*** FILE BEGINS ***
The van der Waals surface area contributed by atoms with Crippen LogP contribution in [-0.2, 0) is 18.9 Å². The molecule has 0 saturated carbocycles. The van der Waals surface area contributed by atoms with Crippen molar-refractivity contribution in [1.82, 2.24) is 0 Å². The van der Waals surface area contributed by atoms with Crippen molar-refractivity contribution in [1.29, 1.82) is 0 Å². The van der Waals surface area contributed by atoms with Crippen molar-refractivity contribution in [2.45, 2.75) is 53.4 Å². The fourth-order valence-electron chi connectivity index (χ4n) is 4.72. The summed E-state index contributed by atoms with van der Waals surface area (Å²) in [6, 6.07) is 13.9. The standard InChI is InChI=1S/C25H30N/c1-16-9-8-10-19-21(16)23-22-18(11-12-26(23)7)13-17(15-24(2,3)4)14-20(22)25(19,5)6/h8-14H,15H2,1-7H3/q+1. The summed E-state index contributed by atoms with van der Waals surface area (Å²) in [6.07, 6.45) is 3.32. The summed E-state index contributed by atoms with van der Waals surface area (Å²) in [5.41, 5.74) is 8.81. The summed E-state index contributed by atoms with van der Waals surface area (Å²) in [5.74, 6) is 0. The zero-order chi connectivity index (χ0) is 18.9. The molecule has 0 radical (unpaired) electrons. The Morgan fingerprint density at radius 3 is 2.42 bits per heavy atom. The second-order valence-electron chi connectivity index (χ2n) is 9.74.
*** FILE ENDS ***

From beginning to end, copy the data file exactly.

The van der Waals surface area contributed by atoms with Crippen LogP contribution in [-0.2, 0) is 18.9 Å². The molecule has 0 saturated carbocycles. The van der Waals surface area contributed by atoms with Crippen molar-refractivity contribution in [1.82, 2.24) is 0 Å². The van der Waals surface area contributed by atoms with Crippen molar-refractivity contribution in [1.29, 1.82) is 0 Å². The van der Waals surface area contributed by atoms with Crippen molar-refractivity contribution in [2.45, 2.75) is 53.4 Å². The fourth-order valence-electron chi connectivity index (χ4n) is 4.72. The summed E-state index contributed by atoms with van der Waals surface area (Å²) in [6, 6.07) is 13.9. The standard InChI is InChI=1S/C25H30N/c1-16-9-8-10-19-21(16)23-22-18(11-12-26(23)7)13-17(15-24(2,3)4)14-20(22)25(19,5)6/h8-14H,15H2,1-7H3/q+1. The summed E-state index contributed by atoms with van der Waals surface area (Å²) in [6.07, 6.45) is 3.32. The summed E-state index contributed by atoms with van der Waals surface area (Å²) in [5.41, 5.74) is 8.81. The summed E-state index contributed by atoms with van der Waals surface area (Å²) in [5.74, 6) is 0. The zero-order chi connectivity index (χ0) is 18.9. The molecule has 0 radical (unpaired) electrons. The Morgan fingerprint density at radius 3 is 2.42 bits per heavy atom. The second-order valence-electron chi connectivity index (χ2n) is 9.74.